Webinar: The Business Case for Natural Infrastructure

Posted May 27, 2020

On Wednesday May 27, PPG hosted the first installment of the Green Economy Webinar Series, The Business Case for Natural Infrastructure.

Flooding is a critical issue facing Canadian municipalities that will only become more challenging as we continue to experience the effects of climate change. Extreme weather, including floods, is Canada’s primary climate change risk, so it is important to enhance our climate resiliency through stormwater and flood management.

The need to consider the effects of climate change, including flooding, also extends to businesses. Physical damage to assets and local infrastructure, employee physical and mental health, supply chain risks, threats to water quality, and the implementation of stormwater charges can all result in unexpected costs or disruptions to business operations, both on a local and global scale.

A valuable method of reducing stormwater runoff and lowering flood risk is natural infrastructure — a strategy that incorporates natural land features in development and reintroduces these features into urban areas to allow water to infiltrate into the ground rather than run into storm sewers. Natural infrastructure can range from conserving naturally occurring features like wetlands to implementing permeable pavements to allow water to soak into the ground.

Download a Copy of the Presentation

Additional Resources

  • How Corporations Can Invest in Nature for Climate Resilience: As a liaison between the conservation community and the private sector,  this resource from Partners in Project Green provides information for businesses on flooding issues in the GTA, the benefits of natural infrastructure, and the business case for action. 
  • Sustainable Technologies Evaluation Program (STEP): A Conservation Authority-led initiative that fosters broader implementation of technologies – including devices, urban design, and innovative operational practices – that protect water resources and reduce our carbon footprint.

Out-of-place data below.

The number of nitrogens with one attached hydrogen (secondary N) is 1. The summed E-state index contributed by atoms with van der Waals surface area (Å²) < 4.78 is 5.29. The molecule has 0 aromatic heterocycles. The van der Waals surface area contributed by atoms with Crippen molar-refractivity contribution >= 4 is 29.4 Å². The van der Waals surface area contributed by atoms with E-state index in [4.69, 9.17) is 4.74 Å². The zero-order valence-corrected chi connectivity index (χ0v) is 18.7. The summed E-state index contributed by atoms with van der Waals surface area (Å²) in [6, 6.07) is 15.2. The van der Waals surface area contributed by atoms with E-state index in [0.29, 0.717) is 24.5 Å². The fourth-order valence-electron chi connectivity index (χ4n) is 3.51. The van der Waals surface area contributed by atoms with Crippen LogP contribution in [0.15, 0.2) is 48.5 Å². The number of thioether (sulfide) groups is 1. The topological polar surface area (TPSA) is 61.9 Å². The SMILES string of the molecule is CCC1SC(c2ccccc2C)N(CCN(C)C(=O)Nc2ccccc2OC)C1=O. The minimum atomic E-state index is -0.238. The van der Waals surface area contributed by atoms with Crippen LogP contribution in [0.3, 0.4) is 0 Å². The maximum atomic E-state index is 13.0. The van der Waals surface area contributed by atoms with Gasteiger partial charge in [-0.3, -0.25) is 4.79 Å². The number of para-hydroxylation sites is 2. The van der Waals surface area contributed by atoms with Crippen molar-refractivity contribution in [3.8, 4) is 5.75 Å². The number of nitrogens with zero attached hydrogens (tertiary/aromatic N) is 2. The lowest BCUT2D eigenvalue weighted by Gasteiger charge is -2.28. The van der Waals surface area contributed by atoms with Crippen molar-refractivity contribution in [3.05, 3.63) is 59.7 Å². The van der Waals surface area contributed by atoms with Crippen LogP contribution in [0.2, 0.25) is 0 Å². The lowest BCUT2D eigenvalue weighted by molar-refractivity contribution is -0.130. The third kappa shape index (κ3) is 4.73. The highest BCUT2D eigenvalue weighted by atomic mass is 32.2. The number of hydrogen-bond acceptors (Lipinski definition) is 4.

• Sustainable Neighborhood Action Plans (SNAP): SNAPs exist for neighbourhoods across the GTA, but the Burnhamthorpe SNAP Tower Program aims to help older Multi-Unit Residential Buildings (MURBs)in Mississauga make improvements to their building and gain from savings, while also providing co-benefits to the community and helping improve aging affordable housing.
  • Look After Where You Live: Unique team-building events from shoreline clean-ups to restoring habitats designed for corporate groups to build morale and a connection to their local environment. 
  • Private Land Tree Planting and Forestry: Helps private landowners by offering technical and financial support to restore and improve your property through the planting of native trees, shrubs and seedlings.
  • Greening Corporate Grounds: Companies can build resilience and protect our water supply by changing how they landscape their properties. 

About the Presenter

Victoria KramkowskiVictoria Kramkowski
Government and Community Relations Specialist, Peel/York Watersheds, Toronto and Region Conservation Authority (TRCA)

Dr. Victoria Kramkowski is Government and Community Relations Specialist at Toronto and Region Conservation Authority (TRCA), where she spearheads strategic partnerships and projects that move forward TRCA’s mandate and support the work of municipal partners. Her work includes projects related to the business case for natural assets and ecosystem services, greenspace management, and public engagement.

Previously, Victoria worked at the City of Mississauga where she implemented and administered the City’s stormwater charge program, including incentive and outreach programs for corporate and residential properties. Dr. Kramkowski’s prior experience also includes environmental policy development and analysis, natural resource management, urban planning and scenario planning. Victoria has a PhD in environmental planning from York University.